Phosphorus dynamics and submerged aquatic macrophytes in hell kettles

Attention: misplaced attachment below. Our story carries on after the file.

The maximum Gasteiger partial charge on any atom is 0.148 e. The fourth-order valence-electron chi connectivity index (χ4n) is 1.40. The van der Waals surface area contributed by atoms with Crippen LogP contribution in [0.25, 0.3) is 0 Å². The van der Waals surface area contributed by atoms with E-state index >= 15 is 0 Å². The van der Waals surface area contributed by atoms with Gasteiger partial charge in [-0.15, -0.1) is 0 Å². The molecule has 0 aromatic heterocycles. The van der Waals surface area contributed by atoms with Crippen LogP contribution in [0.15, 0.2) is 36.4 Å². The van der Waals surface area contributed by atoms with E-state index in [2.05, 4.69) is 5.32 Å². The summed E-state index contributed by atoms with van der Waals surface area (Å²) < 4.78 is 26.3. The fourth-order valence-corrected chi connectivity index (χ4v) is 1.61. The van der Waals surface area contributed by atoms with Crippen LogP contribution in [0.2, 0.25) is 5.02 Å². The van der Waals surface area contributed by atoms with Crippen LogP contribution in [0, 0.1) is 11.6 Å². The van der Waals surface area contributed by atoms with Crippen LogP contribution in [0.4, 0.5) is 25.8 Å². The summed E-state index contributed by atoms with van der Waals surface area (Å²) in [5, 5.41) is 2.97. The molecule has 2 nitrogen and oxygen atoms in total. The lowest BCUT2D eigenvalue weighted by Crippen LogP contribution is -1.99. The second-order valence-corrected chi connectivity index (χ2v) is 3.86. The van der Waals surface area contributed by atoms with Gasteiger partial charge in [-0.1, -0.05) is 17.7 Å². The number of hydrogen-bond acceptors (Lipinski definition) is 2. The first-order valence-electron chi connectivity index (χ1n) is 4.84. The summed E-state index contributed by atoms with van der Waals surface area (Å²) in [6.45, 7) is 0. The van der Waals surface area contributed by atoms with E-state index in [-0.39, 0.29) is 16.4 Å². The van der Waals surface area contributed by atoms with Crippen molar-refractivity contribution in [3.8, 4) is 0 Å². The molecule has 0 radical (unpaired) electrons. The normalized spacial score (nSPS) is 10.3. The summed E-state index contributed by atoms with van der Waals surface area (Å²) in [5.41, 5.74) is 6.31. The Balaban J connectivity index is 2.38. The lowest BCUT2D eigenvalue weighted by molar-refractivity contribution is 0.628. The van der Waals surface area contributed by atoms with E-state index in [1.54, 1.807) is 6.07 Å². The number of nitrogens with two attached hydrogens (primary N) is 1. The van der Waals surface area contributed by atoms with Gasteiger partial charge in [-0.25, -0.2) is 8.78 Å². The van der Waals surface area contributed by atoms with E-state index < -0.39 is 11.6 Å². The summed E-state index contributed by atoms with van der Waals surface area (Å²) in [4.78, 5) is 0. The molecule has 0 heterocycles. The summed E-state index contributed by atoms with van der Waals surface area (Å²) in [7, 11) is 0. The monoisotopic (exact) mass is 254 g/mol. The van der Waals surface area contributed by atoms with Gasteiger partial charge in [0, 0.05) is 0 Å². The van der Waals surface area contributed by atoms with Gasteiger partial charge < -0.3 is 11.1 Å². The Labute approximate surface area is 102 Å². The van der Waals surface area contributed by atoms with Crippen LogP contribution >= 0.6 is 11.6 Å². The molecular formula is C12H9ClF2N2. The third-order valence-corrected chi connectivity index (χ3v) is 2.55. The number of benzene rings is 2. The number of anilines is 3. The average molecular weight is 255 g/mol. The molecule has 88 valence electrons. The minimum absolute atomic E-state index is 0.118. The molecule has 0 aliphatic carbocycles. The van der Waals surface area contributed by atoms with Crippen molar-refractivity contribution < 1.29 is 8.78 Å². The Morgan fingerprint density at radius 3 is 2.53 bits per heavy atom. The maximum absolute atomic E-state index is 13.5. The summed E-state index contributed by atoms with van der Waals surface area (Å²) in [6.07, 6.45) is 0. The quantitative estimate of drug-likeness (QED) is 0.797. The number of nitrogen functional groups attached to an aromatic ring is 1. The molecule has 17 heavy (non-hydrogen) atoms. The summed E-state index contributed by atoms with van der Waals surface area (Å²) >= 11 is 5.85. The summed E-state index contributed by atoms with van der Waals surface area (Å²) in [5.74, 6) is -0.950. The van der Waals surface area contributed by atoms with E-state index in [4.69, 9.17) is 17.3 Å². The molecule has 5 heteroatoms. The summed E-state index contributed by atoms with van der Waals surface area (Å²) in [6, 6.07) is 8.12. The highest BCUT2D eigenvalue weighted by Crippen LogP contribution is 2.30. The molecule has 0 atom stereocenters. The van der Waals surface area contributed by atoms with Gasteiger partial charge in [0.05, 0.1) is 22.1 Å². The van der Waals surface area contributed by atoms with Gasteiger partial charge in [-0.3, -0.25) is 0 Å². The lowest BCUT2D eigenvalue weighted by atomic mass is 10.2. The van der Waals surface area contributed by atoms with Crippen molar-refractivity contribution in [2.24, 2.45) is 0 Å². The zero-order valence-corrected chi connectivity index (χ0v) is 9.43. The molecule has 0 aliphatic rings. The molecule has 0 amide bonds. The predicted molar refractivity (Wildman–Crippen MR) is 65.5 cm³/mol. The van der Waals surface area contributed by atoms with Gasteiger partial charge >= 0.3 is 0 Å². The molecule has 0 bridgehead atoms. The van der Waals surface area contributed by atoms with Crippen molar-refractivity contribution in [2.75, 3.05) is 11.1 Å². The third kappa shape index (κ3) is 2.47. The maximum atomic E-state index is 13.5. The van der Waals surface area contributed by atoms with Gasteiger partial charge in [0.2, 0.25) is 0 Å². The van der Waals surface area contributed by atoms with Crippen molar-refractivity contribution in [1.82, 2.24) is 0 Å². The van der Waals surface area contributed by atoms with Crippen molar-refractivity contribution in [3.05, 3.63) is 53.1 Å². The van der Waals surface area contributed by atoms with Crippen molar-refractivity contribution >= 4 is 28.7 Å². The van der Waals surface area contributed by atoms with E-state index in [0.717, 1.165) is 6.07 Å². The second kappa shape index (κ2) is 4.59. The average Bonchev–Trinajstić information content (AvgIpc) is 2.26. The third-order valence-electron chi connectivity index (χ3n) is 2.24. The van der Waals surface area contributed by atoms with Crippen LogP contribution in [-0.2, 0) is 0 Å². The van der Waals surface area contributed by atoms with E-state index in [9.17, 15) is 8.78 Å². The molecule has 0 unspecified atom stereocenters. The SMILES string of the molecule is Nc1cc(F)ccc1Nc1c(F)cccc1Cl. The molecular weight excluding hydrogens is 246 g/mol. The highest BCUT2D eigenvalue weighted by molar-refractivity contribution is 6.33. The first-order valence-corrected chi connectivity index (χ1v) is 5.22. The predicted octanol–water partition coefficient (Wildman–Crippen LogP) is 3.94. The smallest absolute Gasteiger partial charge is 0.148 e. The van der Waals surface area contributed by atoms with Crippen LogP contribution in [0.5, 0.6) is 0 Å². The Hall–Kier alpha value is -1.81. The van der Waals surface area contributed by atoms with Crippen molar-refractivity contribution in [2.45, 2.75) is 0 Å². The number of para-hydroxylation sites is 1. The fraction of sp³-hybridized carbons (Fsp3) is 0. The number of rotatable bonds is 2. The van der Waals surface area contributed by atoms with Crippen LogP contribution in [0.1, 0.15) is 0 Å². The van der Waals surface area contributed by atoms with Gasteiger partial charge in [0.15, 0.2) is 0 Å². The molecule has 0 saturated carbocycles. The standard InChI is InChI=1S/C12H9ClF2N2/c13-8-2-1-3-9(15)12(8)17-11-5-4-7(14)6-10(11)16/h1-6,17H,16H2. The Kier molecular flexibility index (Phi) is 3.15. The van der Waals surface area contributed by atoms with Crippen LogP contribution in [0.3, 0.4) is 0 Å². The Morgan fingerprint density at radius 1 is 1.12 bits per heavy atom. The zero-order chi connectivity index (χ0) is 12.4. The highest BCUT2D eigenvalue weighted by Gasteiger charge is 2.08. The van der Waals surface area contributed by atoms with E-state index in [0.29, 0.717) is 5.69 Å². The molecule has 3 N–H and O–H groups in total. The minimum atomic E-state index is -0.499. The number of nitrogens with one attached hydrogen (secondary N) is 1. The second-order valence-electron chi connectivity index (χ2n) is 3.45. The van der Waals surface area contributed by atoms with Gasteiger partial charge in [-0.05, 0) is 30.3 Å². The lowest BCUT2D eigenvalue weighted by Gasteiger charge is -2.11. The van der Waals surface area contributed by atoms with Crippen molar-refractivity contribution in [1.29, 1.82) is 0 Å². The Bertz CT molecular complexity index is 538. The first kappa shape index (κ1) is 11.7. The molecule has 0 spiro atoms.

A study was made of the phosphorus ecology of Hell Kettle ponds, a Site of Special Scientific Interest in County Durham, UK, in order to help establish the causes of the temporary "whitening" of Chara hispida in summer 1996. Chara hispida, the most abundant organism in Croft Kettle, one of the two small calcareous ponds comprising Hell Kettles, was first reported in 1777 and since then its presence has been accounted many times, perhaps being the longest continuous record for a freshwater algal species anywhere in the world. The aims were to assess the concentration and variability of aqueous N and P as well as a number of other physical and chemical variables on spatial and temporal scales and the response of Chara hispida to these changes. Studies focused on Croft Kettle and key aspects included analysis of water chemistry, P sequential fractionation of sediments, tissue N and P contents and surface phosphatase activities of Chara hispida. This involved monthly surveys of surface as well as depth profiles of water chemistry during 1999-2001 and many other visits. Data was also collected from Double Kettle and the farm-borehole (representing groundwater) for comparative means. Croft Kettle was stratified in summer (approximately May to October) with severe deoxygenation in the hypolimnion. Aqueous N and P concentrations were about 150 \ig L"' TN and 15 fig L"' TP respectively, but showed high within-year and intra-annual variability. Episodic events and autumnal turnover caused only short-term increase in aqueous P concentrations and co-precipitation with CaCO] was suspected. Depth profile studies of sediments (0-35 cm) for TN and TP content and N:P ratio suggest historical changes in N and P dynamics. Seasonal changes as well as a high range of tissue N and P contents were observed in C. hispida apical tips during this survey, possibly indicating that C. hispida is capable of rapid nutrient uptake and storage. Supportive evidence for this hypothesis arose from incubations of C. hispida under a series of aqueous P concentrations as well as the seasonal study on phosphatase activity. C. hispida apical tips collected from Double Kettle had on average higher tissue N and P contents than those collected from Croft Kettle, probably corresponding to the higher nutrient content of Double Kettle's water. Possible reasons for aquatic vegetation changes as well as the "whitening" of C. hispida during summer 1996 are discussed. Unusually warm summer along with wind- protected shores due to the dense reed vegetation may have resulted to reduced water mixing, light penetration and increased deoxygenation in the hypolimnion and thus stress on C. hispida. However, there is no indication of a long-term destabilization of the system indicating that the event of 1996 was only a "temporary instability".